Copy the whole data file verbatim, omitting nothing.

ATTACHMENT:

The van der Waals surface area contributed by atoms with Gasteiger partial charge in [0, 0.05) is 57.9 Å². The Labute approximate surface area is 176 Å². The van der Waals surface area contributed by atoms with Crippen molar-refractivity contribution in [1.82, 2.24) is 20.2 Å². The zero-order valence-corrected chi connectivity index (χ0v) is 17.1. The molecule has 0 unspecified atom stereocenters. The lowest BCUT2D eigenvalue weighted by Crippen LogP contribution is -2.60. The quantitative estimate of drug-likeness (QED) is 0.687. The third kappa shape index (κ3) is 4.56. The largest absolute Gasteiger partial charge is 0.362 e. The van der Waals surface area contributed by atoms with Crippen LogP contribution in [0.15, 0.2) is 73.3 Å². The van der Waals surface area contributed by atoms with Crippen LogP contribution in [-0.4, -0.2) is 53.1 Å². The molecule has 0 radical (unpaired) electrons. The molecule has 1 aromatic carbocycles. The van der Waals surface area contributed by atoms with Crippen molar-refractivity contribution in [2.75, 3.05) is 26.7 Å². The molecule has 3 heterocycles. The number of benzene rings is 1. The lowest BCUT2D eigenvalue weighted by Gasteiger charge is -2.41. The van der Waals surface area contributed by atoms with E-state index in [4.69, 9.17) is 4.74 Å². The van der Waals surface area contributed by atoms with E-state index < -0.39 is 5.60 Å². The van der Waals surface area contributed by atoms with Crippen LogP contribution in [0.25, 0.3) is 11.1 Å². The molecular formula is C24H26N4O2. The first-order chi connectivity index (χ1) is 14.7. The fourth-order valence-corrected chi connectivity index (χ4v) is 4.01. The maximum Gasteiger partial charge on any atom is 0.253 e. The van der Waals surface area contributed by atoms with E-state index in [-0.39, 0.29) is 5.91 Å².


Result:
The van der Waals surface area contributed by atoms with Gasteiger partial charge in [0, 0.05) is 57.9 Å². The Labute approximate surface area is 176 Å². The van der Waals surface area contributed by atoms with Crippen molar-refractivity contribution in [1.82, 2.24) is 20.2 Å². The zero-order valence-corrected chi connectivity index (χ0v) is 17.1. The molecule has 0 unspecified atom stereocenters. The lowest BCUT2D eigenvalue weighted by Crippen LogP contribution is -2.60. The quantitative estimate of drug-likeness (QED) is 0.687. The third kappa shape index (κ3) is 4.56. The largest absolute Gasteiger partial charge is 0.362 e. The van der Waals surface area contributed by atoms with Crippen LogP contribution in [0.15, 0.2) is 73.3 Å². The van der Waals surface area contributed by atoms with Crippen LogP contribution in [-0.4, -0.2) is 53.1 Å². The molecule has 0 radical (unpaired) electrons. The molecule has 1 aromatic carbocycles. The van der Waals surface area contributed by atoms with Crippen molar-refractivity contribution in [2.75, 3.05) is 26.7 Å². The molecule has 3 heterocycles. The number of benzene rings is 1. The lowest BCUT2D eigenvalue weighted by Gasteiger charge is -2.41. The van der Waals surface area contributed by atoms with E-state index in [4.69, 9.17) is 4.74 Å². The van der Waals surface area contributed by atoms with E-state index < -0.39 is 5.60 Å². The van der Waals surface area contributed by atoms with Crippen LogP contribution in [0.25, 0.3) is 11.1 Å². The molecular formula is C24H26N4O2. The first-order chi connectivity index (χ1) is 14.7. The fourth-order valence-corrected chi connectivity index (χ4v) is 4.01. The maximum Gasteiger partial charge on any atom is 0.253 e. The van der Waals surface area contributed by atoms with E-state index in [-0.39, 0.29) is 5.91 Å².